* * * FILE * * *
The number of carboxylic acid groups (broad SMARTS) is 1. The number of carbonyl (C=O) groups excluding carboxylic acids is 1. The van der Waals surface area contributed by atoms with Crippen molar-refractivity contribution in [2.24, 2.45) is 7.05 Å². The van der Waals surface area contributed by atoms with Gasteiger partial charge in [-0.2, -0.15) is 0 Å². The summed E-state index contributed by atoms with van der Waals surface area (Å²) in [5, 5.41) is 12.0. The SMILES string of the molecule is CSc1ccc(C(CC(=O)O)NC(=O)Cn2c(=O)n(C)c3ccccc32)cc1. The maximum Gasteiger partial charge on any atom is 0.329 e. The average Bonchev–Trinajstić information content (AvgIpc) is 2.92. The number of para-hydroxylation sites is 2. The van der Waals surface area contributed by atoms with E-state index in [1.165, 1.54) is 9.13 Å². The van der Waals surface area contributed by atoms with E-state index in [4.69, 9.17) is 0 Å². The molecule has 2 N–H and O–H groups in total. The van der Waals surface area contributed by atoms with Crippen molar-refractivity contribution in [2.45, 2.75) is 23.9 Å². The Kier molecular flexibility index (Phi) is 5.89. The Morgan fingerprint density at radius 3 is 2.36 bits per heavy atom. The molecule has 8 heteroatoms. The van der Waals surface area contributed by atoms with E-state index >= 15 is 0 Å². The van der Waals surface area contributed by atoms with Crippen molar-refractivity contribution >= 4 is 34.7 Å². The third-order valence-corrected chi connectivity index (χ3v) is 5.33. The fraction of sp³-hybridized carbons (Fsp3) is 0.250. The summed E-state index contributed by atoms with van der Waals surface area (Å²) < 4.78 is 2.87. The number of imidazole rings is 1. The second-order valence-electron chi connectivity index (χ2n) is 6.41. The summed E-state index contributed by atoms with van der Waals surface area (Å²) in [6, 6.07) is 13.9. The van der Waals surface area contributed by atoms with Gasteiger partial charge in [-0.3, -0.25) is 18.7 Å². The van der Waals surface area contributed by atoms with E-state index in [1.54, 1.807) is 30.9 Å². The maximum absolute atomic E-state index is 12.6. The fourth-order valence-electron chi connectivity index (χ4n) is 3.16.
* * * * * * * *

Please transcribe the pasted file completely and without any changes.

The number of carboxylic acid groups (broad SMARTS) is 1. The number of carbonyl (C=O) groups excluding carboxylic acids is 1. The van der Waals surface area contributed by atoms with Crippen molar-refractivity contribution in [2.24, 2.45) is 7.05 Å². The van der Waals surface area contributed by atoms with Gasteiger partial charge in [-0.2, -0.15) is 0 Å². The summed E-state index contributed by atoms with van der Waals surface area (Å²) in [5, 5.41) is 12.0. The SMILES string of the molecule is CSc1ccc(C(CC(=O)O)NC(=O)Cn2c(=O)n(C)c3ccccc32)cc1. The maximum Gasteiger partial charge on any atom is 0.329 e. The average Bonchev–Trinajstić information content (AvgIpc) is 2.92. The number of para-hydroxylation sites is 2. The van der Waals surface area contributed by atoms with E-state index in [1.165, 1.54) is 9.13 Å². The van der Waals surface area contributed by atoms with E-state index in [4.69, 9.17) is 0 Å². The molecule has 2 N–H and O–H groups in total. The van der Waals surface area contributed by atoms with Crippen molar-refractivity contribution in [2.45, 2.75) is 23.9 Å². The Kier molecular flexibility index (Phi) is 5.89. The Morgan fingerprint density at radius 3 is 2.36 bits per heavy atom. The molecule has 8 heteroatoms. The van der Waals surface area contributed by atoms with E-state index >= 15 is 0 Å². The van der Waals surface area contributed by atoms with Crippen molar-refractivity contribution >= 4 is 34.7 Å². The third-order valence-corrected chi connectivity index (χ3v) is 5.33. The fraction of sp³-hybridized carbons (Fsp3) is 0.250. The summed E-state index contributed by atoms with van der Waals surface area (Å²) < 4.78 is 2.87. The number of imidazole rings is 1. The second-order valence-electron chi connectivity index (χ2n) is 6.41. The summed E-state index contributed by atoms with van der Waals surface area (Å²) in [6, 6.07) is 13.9. The van der Waals surface area contributed by atoms with Gasteiger partial charge in [-0.3, -0.25) is 18.7 Å². The van der Waals surface area contributed by atoms with E-state index in [1.54, 1.807) is 30.9 Å². The maximum absolute atomic E-state index is 12.6. The fourth-order valence-electron chi connectivity index (χ4n) is 3.16.